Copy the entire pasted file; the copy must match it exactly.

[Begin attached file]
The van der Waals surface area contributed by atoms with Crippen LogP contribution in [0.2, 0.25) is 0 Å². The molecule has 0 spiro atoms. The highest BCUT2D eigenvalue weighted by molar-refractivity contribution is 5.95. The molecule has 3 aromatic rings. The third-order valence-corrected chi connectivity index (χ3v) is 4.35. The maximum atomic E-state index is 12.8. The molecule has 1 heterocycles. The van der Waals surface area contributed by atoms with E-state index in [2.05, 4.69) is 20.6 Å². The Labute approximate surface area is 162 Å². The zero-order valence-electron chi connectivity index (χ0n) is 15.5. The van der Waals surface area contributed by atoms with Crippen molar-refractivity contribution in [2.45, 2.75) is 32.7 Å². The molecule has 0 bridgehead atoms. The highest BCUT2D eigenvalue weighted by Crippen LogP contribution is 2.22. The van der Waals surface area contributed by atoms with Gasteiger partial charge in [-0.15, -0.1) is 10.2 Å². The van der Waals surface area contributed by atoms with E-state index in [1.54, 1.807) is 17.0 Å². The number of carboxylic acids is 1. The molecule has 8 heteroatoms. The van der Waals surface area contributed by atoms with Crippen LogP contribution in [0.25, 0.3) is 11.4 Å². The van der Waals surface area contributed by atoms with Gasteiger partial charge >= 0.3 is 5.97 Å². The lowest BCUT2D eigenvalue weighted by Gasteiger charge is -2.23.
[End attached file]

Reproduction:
The van der Waals surface area contributed by atoms with Crippen LogP contribution in [0.2, 0.25) is 0 Å². The molecule has 0 spiro atoms. The highest BCUT2D eigenvalue weighted by molar-refractivity contribution is 5.95. The molecule has 3 aromatic rings. The third-order valence-corrected chi connectivity index (χ3v) is 4.35. The maximum atomic E-state index is 12.8. The molecule has 1 heterocycles. The van der Waals surface area contributed by atoms with E-state index in [2.05, 4.69) is 20.6 Å². The Labute approximate surface area is 162 Å². The zero-order valence-electron chi connectivity index (χ0n) is 15.5. The van der Waals surface area contributed by atoms with Crippen molar-refractivity contribution in [2.45, 2.75) is 32.7 Å². The molecule has 0 bridgehead atoms. The highest BCUT2D eigenvalue weighted by Crippen LogP contribution is 2.22. The van der Waals surface area contributed by atoms with Gasteiger partial charge in [-0.15, -0.1) is 10.2 Å². The van der Waals surface area contributed by atoms with E-state index in [1.54, 1.807) is 17.0 Å². The number of carboxylic acids is 1. The molecule has 8 heteroatoms. The van der Waals surface area contributed by atoms with Crippen LogP contribution in [0.25, 0.3) is 11.4 Å². The van der Waals surface area contributed by atoms with Gasteiger partial charge >= 0.3 is 5.97 Å². The lowest BCUT2D eigenvalue weighted by Gasteiger charge is -2.23.